There is much that is enigmatic about the center of our Milky Way, and astronomers based at the University of Bonn have discovered yet another mystery. Focusing the European Southern Observatory’s (ESO) Very Large Telescope (VLT) in the Chilean Atacama desert at specific areas towards the center of our galaxy, the team discovered large clusters of celestial dust and gas, each centering on a massive central star. This is mysterious precisely because the data goes against accepted theories as to the relationship between very large, very hot stars and the gas and dust nearby.
“In such a hostile environment, we did not expect to find any circumstellar discs after more than a few hundred thousand years, and yet we found more than 20 discs in each cluster at ages of a few million years,” says Dr. Stolte who led the investigation – the implication being that the discs should have burned out long, long ago. Because of the intense heat of the stars, it was put forth that said gas and dust particles should have vaporized. The group has come up with a number of competing theories, two of which stand out.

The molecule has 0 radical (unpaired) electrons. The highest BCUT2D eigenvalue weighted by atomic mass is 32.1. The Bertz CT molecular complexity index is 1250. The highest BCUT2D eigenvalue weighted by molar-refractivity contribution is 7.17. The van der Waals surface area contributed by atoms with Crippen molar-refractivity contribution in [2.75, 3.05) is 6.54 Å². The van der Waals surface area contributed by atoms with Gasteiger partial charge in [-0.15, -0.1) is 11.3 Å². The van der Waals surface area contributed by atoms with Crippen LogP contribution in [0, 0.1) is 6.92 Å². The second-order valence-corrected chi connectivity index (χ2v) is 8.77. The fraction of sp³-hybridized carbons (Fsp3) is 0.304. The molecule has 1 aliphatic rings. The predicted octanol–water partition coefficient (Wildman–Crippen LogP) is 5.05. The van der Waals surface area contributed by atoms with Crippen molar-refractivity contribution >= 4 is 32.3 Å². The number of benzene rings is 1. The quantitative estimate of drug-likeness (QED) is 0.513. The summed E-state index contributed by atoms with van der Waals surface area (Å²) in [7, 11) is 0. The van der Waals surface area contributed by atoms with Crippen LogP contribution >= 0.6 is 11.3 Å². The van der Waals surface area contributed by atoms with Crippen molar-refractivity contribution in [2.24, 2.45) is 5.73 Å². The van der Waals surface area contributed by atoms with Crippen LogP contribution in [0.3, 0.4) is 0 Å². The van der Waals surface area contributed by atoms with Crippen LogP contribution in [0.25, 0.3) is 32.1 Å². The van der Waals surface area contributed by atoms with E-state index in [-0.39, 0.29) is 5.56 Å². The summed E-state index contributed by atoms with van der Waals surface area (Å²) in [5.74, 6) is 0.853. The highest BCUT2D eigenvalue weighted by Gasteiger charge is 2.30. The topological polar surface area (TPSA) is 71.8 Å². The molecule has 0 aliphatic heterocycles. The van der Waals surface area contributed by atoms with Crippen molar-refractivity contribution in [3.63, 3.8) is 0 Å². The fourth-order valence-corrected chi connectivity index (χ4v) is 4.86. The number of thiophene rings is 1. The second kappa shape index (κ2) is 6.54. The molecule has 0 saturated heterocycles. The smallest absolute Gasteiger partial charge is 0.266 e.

The two possibilities are thus: either the rotating discs of gas are unusually resistant to the heat, or they are being fed by a behind the scenes somebody, periodically recharged as they are continually diminished.
The group at Bonn, along with input from individuals at the University of Heidelberg, Max-Planck-Institute for Astronomy and various United States colleagues, have put forth the latter as the most likely possibility.
Twin star systems may be the answer. When there are two stars, the more massive star tends to give off astronomical fuel to its’ smaller twin, which may in turn help to keep those discs of dust around. But the group has not finalized anything yet. Super heat resistant gas is too tantalizing a possibility to pass up, and the researchers are not crossing it off the list yet.
The large problems lies in the fact that we just don’t know that much about star formation. Happily, the center of the Milky Way provides a rich source of data, of which we can only learn more and more.
You can read the full article in the most recent copy of Astronomy & Astrophysics.